Dew is on the grass today.
“Yeah, so what?” you might say.
But in a desert climate, dew is a glorious thing. It means visible water. Dew means moisture in the air. Dew is life-giving around this part of the country.
At a sharp, early angle, the morning sunlight on the dew gives it a frost like glow of whiteness. A kid on his way to the bus stop short cuts through the park and leaves a dark trail of footsteps through the dew, clearer than a path through snow. His shoes will be sodden through most of the morning.
The sun rises higher, the shadows shorten, the dew begins to evaporate.
Am I silly to wax poetic about droplets of water on grass? Maybe. Yet there is nothing so miraculous as those tiny drops of hydrogen and oxygen molecules in that perfect recipe. In one drop an entire rainbow resides.
A smattering of water from the sky, at just the right season of the year, can prompt thousands of smaller-than-a-dime frogs to emerge from their yearlong underground slumber. A miniature migration of froglets push their way from one puddle to another puddle for reasons unknown to us mere mortals. And then, the rain subsides, and the little hoppers migrate underground again. All that from a bit of rain.
The desert literally blossoms after a rain. Cacti drink deeply and plump up., agave plants send growths skyward, blooms appear on spiny plants, flowers pop up out of cracks and crevices and bare patches. It’s the desert giving out a visual sigh.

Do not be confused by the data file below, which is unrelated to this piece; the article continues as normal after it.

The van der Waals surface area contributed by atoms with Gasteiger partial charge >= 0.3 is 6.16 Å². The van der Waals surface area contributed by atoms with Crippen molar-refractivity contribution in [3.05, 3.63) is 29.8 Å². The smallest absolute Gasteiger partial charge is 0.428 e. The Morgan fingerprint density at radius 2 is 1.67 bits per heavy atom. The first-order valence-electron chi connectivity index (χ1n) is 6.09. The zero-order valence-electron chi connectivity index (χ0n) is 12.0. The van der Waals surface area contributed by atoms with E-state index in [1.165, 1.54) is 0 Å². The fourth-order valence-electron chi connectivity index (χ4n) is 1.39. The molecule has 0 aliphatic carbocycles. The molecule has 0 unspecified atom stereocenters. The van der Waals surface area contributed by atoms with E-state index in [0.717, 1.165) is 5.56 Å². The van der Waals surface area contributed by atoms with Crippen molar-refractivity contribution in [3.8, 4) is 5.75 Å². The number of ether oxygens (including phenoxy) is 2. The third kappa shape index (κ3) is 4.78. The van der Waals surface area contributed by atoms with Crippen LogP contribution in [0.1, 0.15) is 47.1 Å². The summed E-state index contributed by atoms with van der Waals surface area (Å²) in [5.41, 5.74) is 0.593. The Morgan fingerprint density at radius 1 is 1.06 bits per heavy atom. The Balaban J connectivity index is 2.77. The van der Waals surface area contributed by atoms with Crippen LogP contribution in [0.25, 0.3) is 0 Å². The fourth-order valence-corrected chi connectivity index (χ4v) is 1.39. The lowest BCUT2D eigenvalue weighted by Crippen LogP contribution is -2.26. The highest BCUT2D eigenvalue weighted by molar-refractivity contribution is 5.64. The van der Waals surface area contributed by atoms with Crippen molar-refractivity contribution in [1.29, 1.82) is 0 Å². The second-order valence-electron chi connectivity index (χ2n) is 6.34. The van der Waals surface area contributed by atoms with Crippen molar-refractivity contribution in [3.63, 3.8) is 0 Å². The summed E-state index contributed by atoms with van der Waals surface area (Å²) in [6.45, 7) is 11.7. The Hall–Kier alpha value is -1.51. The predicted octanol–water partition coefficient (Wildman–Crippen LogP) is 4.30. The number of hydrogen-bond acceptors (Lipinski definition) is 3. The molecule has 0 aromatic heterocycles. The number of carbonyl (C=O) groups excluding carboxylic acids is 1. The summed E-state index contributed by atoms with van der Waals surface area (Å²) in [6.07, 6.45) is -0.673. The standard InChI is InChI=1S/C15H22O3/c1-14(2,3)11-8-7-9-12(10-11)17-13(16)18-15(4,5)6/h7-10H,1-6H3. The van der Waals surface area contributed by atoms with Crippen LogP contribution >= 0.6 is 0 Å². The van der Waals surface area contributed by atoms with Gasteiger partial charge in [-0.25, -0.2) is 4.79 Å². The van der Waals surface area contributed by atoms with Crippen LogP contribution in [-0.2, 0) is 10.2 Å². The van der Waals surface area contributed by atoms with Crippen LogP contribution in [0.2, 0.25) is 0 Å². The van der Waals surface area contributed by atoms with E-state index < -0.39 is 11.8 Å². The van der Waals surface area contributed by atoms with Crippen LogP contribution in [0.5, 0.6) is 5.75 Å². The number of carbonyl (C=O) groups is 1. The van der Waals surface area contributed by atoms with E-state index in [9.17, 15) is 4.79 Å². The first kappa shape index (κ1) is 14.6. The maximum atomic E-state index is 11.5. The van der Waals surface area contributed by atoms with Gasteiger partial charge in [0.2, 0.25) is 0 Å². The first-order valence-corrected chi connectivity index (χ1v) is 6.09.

The part of the desert I live in has been temporarily reclaimed from the typical scrub and scrap and dust by canals, irrigation, concrete, electricity, pavement, and row upon row of almost identical houses. If the water went away, so would the people, like so many flowers after the desert rain.
I suppose that’s true of any area of civilization. Water is the one critical ingredient for success. Just those two simple hydrogen molecules combined with an oxygen molecule are all that keep it together for us.
My wonder and awe at the dew on the grass doesn’t seem so odd I think. Perhaps the dew deserves an homage, a song in its honor, a statue in some park, at the very least a day on the calendar to celebrate its immense power.
Imagine that. We’d all go around saying, “Happy Dew Day! or “Happy Water Day!“ Then we’d all drink a glass of water in honor of the lowly, mighty water droplet. Just briefly, once a year, we’d recognize how our life teeters on the rim of a cup, acknowledge out reliance on water and honor the idea that we thrive in its presence.
I hope you notice and enjoy the water in your life today.
Raise a glass, and then drink up.